Jean-Jacques REMY - Second crook
Jacques STARLING - The curé
Benoîte LAB - Mélanie
René RALL - Robert
Dominique TOUSSAINT - First photographer
Antoine SEVILLA - Second photographer
Sets: Maurice Valoy and Jacques Maestro
Costumes by Lîselle Roos
TIME AND PLACE
Nowadays. Paris and suburbs.
A double murder has been committed in a small lodging in the Paris suburbs. The first victim, Juliet Boynet, a mean old woman, rich but sordidly greedy, had many enemies in her circle. But who was interested in eliminating, that same day, in the very halls of the Judicial Police, Cécile, Mme Boynet's unfortunate niece? Maigret investigates...
IF YOU MISSED THE BEGINNING...
Leaving his Blvd. Richard-Lenoir building, Maigret heads toward the métro, smoking his pipe, in the chilling air of a winter morning. At exactly 9:00, he passes under the archway of the Judicial Police, Quai des Orfèvres. Cassieux, a vice-squad inspector, approaches him, teasingly: Cécile is waiting for Maigret, as she very often has been, for some months, to impress on him her suspicions about the nocturnal visits at her aunt's, where she stays. She is worried, and today seems to want to tell him something important. At the Quai, everyone is beginning to smile about Cécile's attentiveness to Maigret. He passes her by, rushing to shut himself into his office where he takes care of current business with his colleagues. Having finished his report to the director of the P.J., the commissioner returns to his office. He finds a note from Cécile: "It is absolutely essential that you see me, something terrible happened last night." Maigret jumps up and and hurries into the hallway: Cécile is no longer there...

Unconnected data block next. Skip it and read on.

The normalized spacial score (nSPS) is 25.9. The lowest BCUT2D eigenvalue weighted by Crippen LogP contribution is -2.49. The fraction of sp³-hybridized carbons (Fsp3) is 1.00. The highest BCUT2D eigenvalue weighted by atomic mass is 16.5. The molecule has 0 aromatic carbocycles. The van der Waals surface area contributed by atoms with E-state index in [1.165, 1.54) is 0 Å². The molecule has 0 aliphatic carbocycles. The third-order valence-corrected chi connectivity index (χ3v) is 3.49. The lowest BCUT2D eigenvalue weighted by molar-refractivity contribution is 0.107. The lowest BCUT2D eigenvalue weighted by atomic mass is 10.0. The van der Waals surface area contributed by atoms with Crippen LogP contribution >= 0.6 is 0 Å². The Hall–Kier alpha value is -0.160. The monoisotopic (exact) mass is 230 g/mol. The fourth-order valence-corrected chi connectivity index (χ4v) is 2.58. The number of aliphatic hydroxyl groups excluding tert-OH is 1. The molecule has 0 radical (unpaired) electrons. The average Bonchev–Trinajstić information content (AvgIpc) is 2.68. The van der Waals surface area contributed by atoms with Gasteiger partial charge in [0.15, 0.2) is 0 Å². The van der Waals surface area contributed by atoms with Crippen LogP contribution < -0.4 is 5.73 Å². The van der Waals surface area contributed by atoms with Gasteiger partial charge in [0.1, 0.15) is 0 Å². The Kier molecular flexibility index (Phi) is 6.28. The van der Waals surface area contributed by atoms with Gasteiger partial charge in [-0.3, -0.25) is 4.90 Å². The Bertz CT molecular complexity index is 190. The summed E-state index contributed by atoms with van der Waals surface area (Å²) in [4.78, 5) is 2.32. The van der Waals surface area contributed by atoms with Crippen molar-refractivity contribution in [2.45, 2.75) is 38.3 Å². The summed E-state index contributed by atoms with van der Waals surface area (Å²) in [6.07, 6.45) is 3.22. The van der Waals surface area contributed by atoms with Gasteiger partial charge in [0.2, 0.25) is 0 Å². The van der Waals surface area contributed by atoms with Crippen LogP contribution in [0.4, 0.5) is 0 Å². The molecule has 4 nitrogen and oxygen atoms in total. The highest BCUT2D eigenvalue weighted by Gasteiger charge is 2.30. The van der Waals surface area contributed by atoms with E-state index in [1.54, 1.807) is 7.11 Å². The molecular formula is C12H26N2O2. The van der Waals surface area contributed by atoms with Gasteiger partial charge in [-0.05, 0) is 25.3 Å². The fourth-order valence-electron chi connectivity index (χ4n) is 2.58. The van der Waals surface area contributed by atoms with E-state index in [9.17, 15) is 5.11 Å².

The commissioner immediately goes to the home of Cécile's aunt, Juliet Boynet... He rings. Silence With a locksmith's help, Maigret enters the lodging cluttered with trinkets and pieces of furniture. On her bed lies Juliet Boynet, murdered...
Cécile waits for Maigret. She has some serious revelations for him.
Dandurand (Maurice Garrel) and Cécile.
Maigret interrogates Dandurand. Is he on the right track?
Nouchy (Dagmar Deisen) and Maigret.
By Cécile's body, Maigret and the Dir. of the P.J. (J. Lanier)
Gérard (Gérard Berner) and Berthe, his sister (Nicole Pescheux) are happy: the commissioner (Jean Richard) no longer suspects them...
translation: S. Trussel
Honolulu, Jan 8, 2006